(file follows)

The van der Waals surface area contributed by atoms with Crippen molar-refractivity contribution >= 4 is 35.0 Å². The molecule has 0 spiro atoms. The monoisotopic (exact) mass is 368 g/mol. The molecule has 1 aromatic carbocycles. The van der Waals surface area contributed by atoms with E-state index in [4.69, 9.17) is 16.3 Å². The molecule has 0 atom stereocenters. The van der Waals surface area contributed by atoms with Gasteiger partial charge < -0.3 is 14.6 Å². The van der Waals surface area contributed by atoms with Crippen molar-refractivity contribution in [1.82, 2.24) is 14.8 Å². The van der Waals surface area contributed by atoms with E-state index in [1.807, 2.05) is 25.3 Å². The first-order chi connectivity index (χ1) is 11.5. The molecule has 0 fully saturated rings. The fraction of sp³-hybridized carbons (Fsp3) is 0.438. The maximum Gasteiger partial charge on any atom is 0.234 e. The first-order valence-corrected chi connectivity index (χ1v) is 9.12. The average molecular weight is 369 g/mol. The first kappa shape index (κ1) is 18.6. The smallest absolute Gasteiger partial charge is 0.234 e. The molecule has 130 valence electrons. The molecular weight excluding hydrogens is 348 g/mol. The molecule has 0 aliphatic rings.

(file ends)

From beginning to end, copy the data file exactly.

The van der Waals surface area contributed by atoms with Crippen molar-refractivity contribution >= 4 is 35.0 Å². The molecule has 0 spiro atoms. The monoisotopic (exact) mass is 368 g/mol. The molecule has 1 aromatic carbocycles. The van der Waals surface area contributed by atoms with E-state index in [4.69, 9.17) is 16.3 Å². The molecule has 0 atom stereocenters. The van der Waals surface area contributed by atoms with Gasteiger partial charge < -0.3 is 14.6 Å². The van der Waals surface area contributed by atoms with Crippen molar-refractivity contribution in [1.82, 2.24) is 14.8 Å². The van der Waals surface area contributed by atoms with E-state index in [1.807, 2.05) is 25.3 Å². The first-order chi connectivity index (χ1) is 11.5. The molecule has 0 fully saturated rings. The fraction of sp³-hybridized carbons (Fsp3) is 0.438. The maximum Gasteiger partial charge on any atom is 0.234 e. The first-order valence-corrected chi connectivity index (χ1v) is 9.12. The average molecular weight is 369 g/mol. The first kappa shape index (κ1) is 18.6. The smallest absolute Gasteiger partial charge is 0.234 e. The molecule has 130 valence electrons. The molecular weight excluding hydrogens is 348 g/mol. The molecule has 0 aliphatic rings.